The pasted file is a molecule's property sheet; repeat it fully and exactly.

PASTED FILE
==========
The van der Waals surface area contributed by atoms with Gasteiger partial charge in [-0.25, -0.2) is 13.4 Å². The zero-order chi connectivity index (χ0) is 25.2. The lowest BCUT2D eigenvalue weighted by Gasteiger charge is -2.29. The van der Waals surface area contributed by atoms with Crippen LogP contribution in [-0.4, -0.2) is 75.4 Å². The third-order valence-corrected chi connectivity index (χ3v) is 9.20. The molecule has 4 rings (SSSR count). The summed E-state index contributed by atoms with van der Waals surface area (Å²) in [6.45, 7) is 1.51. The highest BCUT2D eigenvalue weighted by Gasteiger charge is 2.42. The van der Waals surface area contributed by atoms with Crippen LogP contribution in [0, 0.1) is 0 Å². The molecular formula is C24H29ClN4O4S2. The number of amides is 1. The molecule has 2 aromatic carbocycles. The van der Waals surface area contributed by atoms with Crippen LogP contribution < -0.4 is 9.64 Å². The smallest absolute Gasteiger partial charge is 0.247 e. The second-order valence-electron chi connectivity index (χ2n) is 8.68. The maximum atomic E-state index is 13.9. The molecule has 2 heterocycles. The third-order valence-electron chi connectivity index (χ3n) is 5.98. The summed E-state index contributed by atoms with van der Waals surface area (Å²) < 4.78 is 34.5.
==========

The van der Waals surface area contributed by atoms with Gasteiger partial charge in [-0.25, -0.2) is 13.4 Å². The zero-order chi connectivity index (χ0) is 25.2. The lowest BCUT2D eigenvalue weighted by Gasteiger charge is -2.29. The van der Waals surface area contributed by atoms with Crippen LogP contribution in [-0.4, -0.2) is 75.4 Å². The third-order valence-corrected chi connectivity index (χ3v) is 9.20. The molecule has 4 rings (SSSR count). The summed E-state index contributed by atoms with van der Waals surface area (Å²) in [6.45, 7) is 1.51. The highest BCUT2D eigenvalue weighted by Gasteiger charge is 2.42. The van der Waals surface area contributed by atoms with Crippen LogP contribution in [0, 0.1) is 0 Å². The molecular formula is C24H29ClN4O4S2. The number of amides is 1. The molecule has 2 aromatic carbocycles. The van der Waals surface area contributed by atoms with Crippen LogP contribution < -0.4 is 9.64 Å². The smallest absolute Gasteiger partial charge is 0.247 e. The second-order valence-electron chi connectivity index (χ2n) is 8.68. The maximum atomic E-state index is 13.9. The molecule has 2 heterocycles. The third-order valence-electron chi connectivity index (χ3n) is 5.98. The summed E-state index contributed by atoms with van der Waals surface area (Å²) < 4.78 is 34.5.